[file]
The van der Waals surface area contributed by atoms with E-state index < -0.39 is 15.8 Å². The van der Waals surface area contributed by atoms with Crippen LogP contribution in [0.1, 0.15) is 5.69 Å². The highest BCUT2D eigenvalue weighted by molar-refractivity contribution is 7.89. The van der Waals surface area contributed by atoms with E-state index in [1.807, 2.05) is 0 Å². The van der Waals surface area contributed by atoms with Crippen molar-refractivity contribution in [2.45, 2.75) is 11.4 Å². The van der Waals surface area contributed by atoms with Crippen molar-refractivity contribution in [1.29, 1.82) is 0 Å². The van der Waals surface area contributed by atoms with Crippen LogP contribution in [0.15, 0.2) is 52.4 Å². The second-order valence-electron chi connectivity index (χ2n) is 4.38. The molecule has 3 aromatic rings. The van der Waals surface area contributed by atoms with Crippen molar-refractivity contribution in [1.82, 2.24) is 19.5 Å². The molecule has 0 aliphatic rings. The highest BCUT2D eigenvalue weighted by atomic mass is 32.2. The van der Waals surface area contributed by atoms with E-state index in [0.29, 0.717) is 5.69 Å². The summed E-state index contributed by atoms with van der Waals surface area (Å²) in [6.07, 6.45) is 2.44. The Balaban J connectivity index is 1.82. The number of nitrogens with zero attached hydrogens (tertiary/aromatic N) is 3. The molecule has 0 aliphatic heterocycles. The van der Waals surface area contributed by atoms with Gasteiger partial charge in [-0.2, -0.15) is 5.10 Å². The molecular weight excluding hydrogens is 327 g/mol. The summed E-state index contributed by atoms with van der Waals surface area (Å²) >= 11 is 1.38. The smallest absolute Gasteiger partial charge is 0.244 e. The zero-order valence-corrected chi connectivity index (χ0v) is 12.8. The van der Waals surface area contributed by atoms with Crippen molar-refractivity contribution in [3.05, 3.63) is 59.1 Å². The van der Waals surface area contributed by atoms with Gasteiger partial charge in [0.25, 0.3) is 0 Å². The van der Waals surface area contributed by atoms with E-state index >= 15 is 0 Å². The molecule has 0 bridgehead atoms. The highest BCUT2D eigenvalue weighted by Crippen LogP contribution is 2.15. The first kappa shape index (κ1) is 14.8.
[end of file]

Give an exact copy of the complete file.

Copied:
The van der Waals surface area contributed by atoms with E-state index < -0.39 is 15.8 Å². The van der Waals surface area contributed by atoms with Crippen LogP contribution in [0.1, 0.15) is 5.69 Å². The highest BCUT2D eigenvalue weighted by molar-refractivity contribution is 7.89. The van der Waals surface area contributed by atoms with E-state index in [1.807, 2.05) is 0 Å². The van der Waals surface area contributed by atoms with Crippen molar-refractivity contribution in [2.45, 2.75) is 11.4 Å². The van der Waals surface area contributed by atoms with Crippen molar-refractivity contribution in [1.29, 1.82) is 0 Å². The van der Waals surface area contributed by atoms with Crippen LogP contribution in [0.15, 0.2) is 52.4 Å². The second-order valence-electron chi connectivity index (χ2n) is 4.38. The molecule has 3 aromatic rings. The van der Waals surface area contributed by atoms with Crippen molar-refractivity contribution in [1.82, 2.24) is 19.5 Å². The molecule has 0 aliphatic rings. The highest BCUT2D eigenvalue weighted by atomic mass is 32.2. The van der Waals surface area contributed by atoms with E-state index in [0.29, 0.717) is 5.69 Å². The summed E-state index contributed by atoms with van der Waals surface area (Å²) in [6.07, 6.45) is 2.44. The Balaban J connectivity index is 1.82. The number of nitrogens with zero attached hydrogens (tertiary/aromatic N) is 3. The molecule has 0 aliphatic heterocycles. The van der Waals surface area contributed by atoms with Gasteiger partial charge in [-0.2, -0.15) is 5.10 Å². The molecular weight excluding hydrogens is 327 g/mol. The summed E-state index contributed by atoms with van der Waals surface area (Å²) >= 11 is 1.38. The smallest absolute Gasteiger partial charge is 0.244 e. The zero-order valence-corrected chi connectivity index (χ0v) is 12.8. The van der Waals surface area contributed by atoms with Crippen molar-refractivity contribution in [3.05, 3.63) is 59.1 Å². The van der Waals surface area contributed by atoms with Gasteiger partial charge in [0.25, 0.3) is 0 Å². The van der Waals surface area contributed by atoms with E-state index >= 15 is 0 Å². The molecule has 0 bridgehead atoms. The highest BCUT2D eigenvalue weighted by Crippen LogP contribution is 2.15. The first kappa shape index (κ1) is 14.8.